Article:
And so, contrary to tradition, it seems Knox had few oxen on his journey. The famous paintings and illustrations are both quite wrong.
Meanwhile, the artillery remained near Ft. George, delayed not just because of a lack of beasts, but also because of weather. The land route southward from the fort was an exceedingly slow one that followed the Hudson River, and once the crews were finally underway, they were forced to cross the frozen Hudson four times before reaching Albany.
Here Knox’s diary tells of another misconception of his Noble Train of Artillery. Not only was the artillery transported mostly by horses for the remainder of its journey, but also it was not one long caravan as commonly pictured. Rather, it was a fragmented set of companies, sometimes miles apart, conducting their respective sleighs with teams of two or sometimes up to eight horses (only occasionally employing oxen, whenever they could be had), and at times augmenting these with additional beasts as necessary to surpass particularly high snow drifts or difficult terrain.
As a few artillery pieces finally came into Albany, one at a time, the snow at first continued to fall, but then Mother Nature forsook them. A “cruel thaw” for several days delayed the Noble Train as it tried to make its way into town.But snow soon fell again, and with it, Knox’s train was again on the move.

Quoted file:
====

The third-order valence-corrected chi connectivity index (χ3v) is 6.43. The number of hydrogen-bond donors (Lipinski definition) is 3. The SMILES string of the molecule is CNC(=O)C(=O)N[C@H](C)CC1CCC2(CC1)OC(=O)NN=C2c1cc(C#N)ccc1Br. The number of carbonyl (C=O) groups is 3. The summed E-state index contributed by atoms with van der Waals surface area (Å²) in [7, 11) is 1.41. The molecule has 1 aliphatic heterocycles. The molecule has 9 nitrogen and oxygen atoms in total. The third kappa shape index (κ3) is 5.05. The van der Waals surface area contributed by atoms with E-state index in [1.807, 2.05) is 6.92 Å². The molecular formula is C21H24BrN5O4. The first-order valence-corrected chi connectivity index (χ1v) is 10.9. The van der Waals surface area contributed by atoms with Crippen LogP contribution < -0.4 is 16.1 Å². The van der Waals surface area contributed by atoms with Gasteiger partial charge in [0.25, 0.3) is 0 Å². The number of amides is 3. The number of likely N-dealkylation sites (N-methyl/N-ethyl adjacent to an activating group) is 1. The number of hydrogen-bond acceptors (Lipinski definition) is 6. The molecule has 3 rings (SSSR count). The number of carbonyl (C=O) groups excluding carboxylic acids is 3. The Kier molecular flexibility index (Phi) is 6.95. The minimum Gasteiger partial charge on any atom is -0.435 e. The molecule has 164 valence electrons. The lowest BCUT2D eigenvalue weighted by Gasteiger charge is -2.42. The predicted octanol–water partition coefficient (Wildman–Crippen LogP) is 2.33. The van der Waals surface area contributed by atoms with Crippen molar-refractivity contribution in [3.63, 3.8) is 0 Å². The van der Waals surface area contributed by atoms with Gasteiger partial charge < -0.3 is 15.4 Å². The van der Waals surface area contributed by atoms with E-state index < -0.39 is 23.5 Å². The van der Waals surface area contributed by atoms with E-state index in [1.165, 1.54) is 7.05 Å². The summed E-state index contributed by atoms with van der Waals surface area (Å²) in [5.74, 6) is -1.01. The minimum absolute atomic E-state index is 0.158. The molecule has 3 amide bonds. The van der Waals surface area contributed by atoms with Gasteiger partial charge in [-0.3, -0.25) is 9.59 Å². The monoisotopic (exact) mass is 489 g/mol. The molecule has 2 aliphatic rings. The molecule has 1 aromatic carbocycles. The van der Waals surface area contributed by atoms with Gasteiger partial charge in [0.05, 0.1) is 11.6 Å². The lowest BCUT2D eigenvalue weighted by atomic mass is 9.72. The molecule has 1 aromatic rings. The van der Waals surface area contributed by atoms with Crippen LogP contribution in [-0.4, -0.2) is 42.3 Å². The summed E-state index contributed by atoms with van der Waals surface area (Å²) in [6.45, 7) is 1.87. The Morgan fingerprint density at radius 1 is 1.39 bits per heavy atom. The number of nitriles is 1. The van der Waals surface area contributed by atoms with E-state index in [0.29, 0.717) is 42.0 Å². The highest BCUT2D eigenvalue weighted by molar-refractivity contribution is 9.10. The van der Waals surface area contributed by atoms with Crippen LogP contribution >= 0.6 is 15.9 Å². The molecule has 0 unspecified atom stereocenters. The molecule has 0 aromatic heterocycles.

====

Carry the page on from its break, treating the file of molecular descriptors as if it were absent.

From Albany, Knox’s train passed eastward over the Berkshires, from “which we might almost have seen all the Kingdoms of the Earth,” and so into Massachusetts. This was the most difficult part of the journey, and here the horses at times proved insufficient for pulling the heavier pieces over the mountains. Knox continued to seek out oxen to augment his horses, but only occasionally did he find any to hire. At least he did hire “two teams of oxen” on January 11, 1776.
Once over the Berkshires, the rest of the Noble Train’s journey continued without much difficulty. The artillery began to arrive in Framingham, some twenty miles outside Boston, on about January 25. With the exception of some of the lighter pieces which were immediately sent to the lines and mounted in the American entrenchments, most of the pieces were probably kept in Framingham until Washington called them up in early March in what would result in a bloodless American show of force that ultimately led to the British Evacuation of Boston on March 17, 1776.
So why are the stories wrong? As we have seen, the Noble Train of Artillery was primarily dragged by horses. The many history books that report oxen likely only researched the subject in the papers of George Washington, citing the letter there from Knox that gives his intentions to use oxen to drag the train. But in truth, after local teamsters tried to price-gouge Knox for use of their oxen, Knox decided to use horses instead, yet apparently never wrote of this change to Washington. And since the correction does not appear in the papers of George Washington (and historians did not utilize Knox’s incomplete diary), historians therefore never identified the change of Knox’s plan. Thus, the wrong story of Knox’s oxen spread. In truth, Knox’s expedition was pulled by horses.